The creative decision to eliminate the color from a comic about racial disparity was made in the early stages, and is very ably handled by artist Marco Perugini. Not strictly just “black & white”, but more of a grayscale scheme, Black Cotton is a story based in a reality very similar to ours. With that in mind, Perugini sticks close to home in his work. His characters, primarily Clan Cotton in this opening issue, are held to an ideal of simplicity. Everyone looks like they could be folk you’d meet walking down the street on a daily basis (if in the new Corona Age we still actually went out and met people), right down to youngest brother Xavier with his nose constantly aimed at his smartphone. Perugini also works very well in the grayscale format, his line work kept clean and clear without shorting us on essential details. I’m a fan of comics done in black & white, particularly when the artist is able to hold up their end without cluttering the page with too much visual information. Perugini does it right, and the style blends in with the storytelling beautifully. Finally, his full color cover art is great as it illustrates a theme of reflections that’s central to the story.
By no means is Black Cotton going to be an easy read for everybody, and different readers are going to pull different meanings from its pages. That’s as it should be. With the understanding that much of my own interpretation comes from my conversation with Brian Hawkins (thanks again for taking the time, Brian) and the interview referenced previously, these are my personal takeaways, not final cannon to be etched in stone and revered as gospel. At its core, this is a story designed to prompt open and honest discussion on topics that aren’t always easy for people to discuss. Look at my personal reluctance to approach a review as evidence of that, and it’s pretty easy to see how the decision to use an alternate reality might provide the distancing needed to make conversation a little easier for everyone.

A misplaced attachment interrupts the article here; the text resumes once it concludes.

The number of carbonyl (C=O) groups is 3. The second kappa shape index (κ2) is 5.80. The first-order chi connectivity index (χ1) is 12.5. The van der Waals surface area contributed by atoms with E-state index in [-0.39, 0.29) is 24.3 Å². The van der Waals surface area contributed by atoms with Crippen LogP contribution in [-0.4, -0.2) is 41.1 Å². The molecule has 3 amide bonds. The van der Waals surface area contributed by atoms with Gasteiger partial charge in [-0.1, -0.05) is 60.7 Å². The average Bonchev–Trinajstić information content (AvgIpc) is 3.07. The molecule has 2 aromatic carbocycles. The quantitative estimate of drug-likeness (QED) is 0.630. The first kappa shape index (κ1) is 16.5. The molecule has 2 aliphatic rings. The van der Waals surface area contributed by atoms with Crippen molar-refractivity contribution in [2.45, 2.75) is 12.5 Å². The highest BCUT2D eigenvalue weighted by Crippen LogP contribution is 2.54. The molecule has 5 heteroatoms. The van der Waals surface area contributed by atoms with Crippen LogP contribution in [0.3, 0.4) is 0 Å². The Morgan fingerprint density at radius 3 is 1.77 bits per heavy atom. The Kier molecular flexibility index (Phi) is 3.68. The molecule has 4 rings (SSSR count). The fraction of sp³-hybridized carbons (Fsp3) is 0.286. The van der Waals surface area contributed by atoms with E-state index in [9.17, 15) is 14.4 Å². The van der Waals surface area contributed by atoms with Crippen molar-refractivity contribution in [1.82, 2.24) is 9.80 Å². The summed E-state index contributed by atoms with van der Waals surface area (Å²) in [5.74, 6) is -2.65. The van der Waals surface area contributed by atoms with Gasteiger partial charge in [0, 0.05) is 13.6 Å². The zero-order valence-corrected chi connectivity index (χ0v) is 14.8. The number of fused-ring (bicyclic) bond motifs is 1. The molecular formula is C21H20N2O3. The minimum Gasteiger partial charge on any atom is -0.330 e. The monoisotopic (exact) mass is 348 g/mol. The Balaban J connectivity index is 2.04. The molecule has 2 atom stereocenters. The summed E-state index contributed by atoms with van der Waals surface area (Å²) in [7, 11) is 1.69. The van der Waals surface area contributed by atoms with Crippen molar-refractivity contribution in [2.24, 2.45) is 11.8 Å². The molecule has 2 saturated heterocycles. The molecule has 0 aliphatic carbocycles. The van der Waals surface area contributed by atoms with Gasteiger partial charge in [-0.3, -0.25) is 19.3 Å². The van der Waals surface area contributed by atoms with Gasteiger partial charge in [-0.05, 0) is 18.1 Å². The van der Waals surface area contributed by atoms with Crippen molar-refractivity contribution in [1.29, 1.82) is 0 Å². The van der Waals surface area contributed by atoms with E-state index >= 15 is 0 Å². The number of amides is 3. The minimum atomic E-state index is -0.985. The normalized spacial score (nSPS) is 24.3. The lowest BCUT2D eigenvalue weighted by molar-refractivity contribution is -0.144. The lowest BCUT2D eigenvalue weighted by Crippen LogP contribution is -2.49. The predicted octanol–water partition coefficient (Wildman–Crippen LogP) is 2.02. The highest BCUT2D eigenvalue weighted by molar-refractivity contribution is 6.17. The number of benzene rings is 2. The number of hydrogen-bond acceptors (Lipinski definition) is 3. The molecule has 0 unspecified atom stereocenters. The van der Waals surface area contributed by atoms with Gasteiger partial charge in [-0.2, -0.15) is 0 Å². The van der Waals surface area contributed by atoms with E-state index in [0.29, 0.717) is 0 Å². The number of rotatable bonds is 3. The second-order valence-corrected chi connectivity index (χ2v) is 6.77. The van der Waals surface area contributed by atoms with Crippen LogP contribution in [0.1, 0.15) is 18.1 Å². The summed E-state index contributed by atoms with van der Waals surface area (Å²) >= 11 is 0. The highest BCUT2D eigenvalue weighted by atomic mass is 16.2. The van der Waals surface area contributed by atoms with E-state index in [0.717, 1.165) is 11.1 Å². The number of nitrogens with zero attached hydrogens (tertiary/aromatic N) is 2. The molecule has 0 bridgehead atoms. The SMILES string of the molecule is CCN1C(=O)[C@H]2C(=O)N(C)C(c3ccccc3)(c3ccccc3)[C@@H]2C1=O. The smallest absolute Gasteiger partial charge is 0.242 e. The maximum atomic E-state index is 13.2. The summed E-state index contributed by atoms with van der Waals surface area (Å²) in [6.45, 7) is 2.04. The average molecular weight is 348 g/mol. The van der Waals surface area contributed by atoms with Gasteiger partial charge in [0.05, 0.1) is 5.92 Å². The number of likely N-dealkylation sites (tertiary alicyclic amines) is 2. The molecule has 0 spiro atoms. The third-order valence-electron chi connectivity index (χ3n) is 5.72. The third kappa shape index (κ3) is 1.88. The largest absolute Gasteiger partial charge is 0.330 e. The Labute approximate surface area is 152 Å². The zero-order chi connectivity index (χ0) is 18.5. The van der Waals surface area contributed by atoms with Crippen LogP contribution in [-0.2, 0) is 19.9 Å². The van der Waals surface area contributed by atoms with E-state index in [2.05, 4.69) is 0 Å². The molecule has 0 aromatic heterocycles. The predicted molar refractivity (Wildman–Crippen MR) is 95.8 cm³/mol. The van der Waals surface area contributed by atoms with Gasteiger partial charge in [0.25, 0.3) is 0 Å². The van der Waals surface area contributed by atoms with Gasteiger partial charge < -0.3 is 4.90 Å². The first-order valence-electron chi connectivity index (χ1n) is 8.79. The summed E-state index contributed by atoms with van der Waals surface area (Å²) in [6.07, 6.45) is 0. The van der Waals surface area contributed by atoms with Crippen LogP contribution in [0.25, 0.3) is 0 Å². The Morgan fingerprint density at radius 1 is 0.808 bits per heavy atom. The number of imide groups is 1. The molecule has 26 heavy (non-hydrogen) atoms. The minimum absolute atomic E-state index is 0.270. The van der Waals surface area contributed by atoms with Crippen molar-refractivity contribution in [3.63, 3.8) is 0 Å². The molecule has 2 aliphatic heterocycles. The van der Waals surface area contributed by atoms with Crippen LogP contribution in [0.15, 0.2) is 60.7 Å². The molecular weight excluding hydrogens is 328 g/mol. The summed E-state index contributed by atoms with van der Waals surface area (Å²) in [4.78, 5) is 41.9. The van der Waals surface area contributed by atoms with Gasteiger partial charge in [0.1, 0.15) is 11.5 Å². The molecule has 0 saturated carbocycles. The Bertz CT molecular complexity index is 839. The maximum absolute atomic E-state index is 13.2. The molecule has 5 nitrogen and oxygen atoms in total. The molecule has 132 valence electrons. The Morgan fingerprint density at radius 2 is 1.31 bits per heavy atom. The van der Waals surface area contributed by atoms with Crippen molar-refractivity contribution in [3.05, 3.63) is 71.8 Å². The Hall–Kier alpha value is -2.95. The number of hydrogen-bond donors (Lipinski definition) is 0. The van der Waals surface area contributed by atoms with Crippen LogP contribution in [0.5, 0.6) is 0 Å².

Now, I’m gonna go find some lighter reading… something simpler & less provoking. Maybe something by Poe or Dostoyevsky.
Final Score: 11/13